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Going upstairs

Discussion in 'Lifestyle Management' started by anniekim, Mar 6, 2012.

  1. anniekim

    anniekim Senior Member

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    If one has to go upstairs on one's bum due to limited energy, which uses less energy shuffling backwards or crawling frontwards?

    Many thanks
  2. allyann

    allyann Senior Member

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    Melbourne Australia
    Hi Anniekim,

    For me it is crawling forwards as I don't need to haul myself up each step so much, hope this helps :)

    Allie
  3. Sparrow

    Sparrow Senior Member

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    I usually do forward if my husband's not around to help me, but I'm not sure whether it's actually better.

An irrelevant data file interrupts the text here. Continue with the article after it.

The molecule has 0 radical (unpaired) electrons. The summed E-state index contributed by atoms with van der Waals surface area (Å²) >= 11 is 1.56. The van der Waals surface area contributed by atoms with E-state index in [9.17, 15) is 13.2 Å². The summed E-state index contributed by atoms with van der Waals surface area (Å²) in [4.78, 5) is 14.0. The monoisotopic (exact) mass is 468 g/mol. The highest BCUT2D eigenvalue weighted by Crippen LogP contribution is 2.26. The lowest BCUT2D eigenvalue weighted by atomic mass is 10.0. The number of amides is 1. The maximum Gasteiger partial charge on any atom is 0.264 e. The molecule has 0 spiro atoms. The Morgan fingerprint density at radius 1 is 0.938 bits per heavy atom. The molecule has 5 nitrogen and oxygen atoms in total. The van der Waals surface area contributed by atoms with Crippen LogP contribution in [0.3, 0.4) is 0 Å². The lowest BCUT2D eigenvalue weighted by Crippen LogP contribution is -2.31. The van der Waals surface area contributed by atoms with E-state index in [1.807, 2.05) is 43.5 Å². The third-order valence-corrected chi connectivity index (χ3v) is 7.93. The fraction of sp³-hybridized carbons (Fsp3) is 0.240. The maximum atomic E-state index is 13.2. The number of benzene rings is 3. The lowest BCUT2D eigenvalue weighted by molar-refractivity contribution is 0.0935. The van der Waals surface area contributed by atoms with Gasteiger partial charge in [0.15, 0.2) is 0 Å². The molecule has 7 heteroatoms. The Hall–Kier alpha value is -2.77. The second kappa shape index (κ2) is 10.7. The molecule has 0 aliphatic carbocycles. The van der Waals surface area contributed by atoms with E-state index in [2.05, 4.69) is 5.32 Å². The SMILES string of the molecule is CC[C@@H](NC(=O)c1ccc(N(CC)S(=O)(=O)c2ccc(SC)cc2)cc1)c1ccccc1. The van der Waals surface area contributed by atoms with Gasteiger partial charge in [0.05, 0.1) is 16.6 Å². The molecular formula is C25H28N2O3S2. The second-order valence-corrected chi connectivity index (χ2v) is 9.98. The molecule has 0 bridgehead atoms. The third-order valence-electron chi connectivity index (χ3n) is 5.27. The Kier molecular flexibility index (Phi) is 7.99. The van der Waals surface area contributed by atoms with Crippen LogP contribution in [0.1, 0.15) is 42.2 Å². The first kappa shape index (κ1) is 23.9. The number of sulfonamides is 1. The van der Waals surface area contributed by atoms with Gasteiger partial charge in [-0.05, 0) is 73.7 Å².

If he's around, I get a "boost" from below from him. ...Or a backpack carry with a large tablecloth if I'm really severe. I am ever grateful that there's only one half flight of stairs in our house and that most of the time I don't need to use it.
  4. Boule de feu

    Boule de feu Senior Member

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    Do you think you could get an electric chair to save your energy?
  5. Boule de feu

    Boule de feu Senior Member

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    Oops!

    I meant a stair lift, not an electric chair!
    What was I thinking??? LOL:D
  6. SickOfSickness

    SickOfSickness Senior Member

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    IMO it depends. Backwards if you have better leg strength, forward if you have better arm/shoulder/torso strength. Based on that, it would be backwards for me. But backwards would have less control and make me a little dizzy :(
  7. hurtingallthetimet

    hurtingallthetimet Senior Member